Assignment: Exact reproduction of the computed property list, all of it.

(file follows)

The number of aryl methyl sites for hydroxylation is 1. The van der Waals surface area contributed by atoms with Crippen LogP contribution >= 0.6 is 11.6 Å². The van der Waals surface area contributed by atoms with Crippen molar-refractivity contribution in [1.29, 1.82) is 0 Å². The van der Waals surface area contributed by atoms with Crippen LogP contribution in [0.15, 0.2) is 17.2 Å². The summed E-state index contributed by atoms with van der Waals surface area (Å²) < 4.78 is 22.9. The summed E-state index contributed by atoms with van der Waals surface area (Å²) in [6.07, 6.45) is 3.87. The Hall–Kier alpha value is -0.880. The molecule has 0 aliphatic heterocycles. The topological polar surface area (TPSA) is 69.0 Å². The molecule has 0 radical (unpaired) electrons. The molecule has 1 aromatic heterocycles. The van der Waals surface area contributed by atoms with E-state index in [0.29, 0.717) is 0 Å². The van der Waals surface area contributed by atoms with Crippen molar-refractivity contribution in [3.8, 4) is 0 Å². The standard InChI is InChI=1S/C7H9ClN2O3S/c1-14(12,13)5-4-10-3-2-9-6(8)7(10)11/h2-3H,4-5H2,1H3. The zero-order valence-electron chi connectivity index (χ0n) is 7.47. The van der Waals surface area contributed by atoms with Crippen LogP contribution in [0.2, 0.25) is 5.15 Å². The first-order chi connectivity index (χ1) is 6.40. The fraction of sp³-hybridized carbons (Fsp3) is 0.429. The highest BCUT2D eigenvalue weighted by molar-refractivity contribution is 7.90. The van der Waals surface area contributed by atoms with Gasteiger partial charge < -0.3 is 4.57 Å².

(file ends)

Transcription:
The number of aryl methyl sites for hydroxylation is 1. The van der Waals surface area contributed by atoms with Crippen LogP contribution >= 0.6 is 11.6 Å². The van der Waals surface area contributed by atoms with Crippen molar-refractivity contribution in [1.29, 1.82) is 0 Å². The van der Waals surface area contributed by atoms with Crippen LogP contribution in [0.15, 0.2) is 17.2 Å². The summed E-state index contributed by atoms with van der Waals surface area (Å²) < 4.78 is 22.9. The summed E-state index contributed by atoms with van der Waals surface area (Å²) in [6.07, 6.45) is 3.87. The Hall–Kier alpha value is -0.880. The molecule has 0 aliphatic heterocycles. The topological polar surface area (TPSA) is 69.0 Å². The molecule has 0 radical (unpaired) electrons. The molecule has 1 aromatic heterocycles. The van der Waals surface area contributed by atoms with E-state index in [0.29, 0.717) is 0 Å². The van der Waals surface area contributed by atoms with Crippen molar-refractivity contribution in [3.8, 4) is 0 Å². The standard InChI is InChI=1S/C7H9ClN2O3S/c1-14(12,13)5-4-10-3-2-9-6(8)7(10)11/h2-3H,4-5H2,1H3. The zero-order valence-electron chi connectivity index (χ0n) is 7.47. The van der Waals surface area contributed by atoms with Crippen LogP contribution in [0.2, 0.25) is 5.15 Å². The first-order chi connectivity index (χ1) is 6.40. The fraction of sp³-hybridized carbons (Fsp3) is 0.429. The highest BCUT2D eigenvalue weighted by molar-refractivity contribution is 7.90. The van der Waals surface area contributed by atoms with Gasteiger partial charge < -0.3 is 4.57 Å².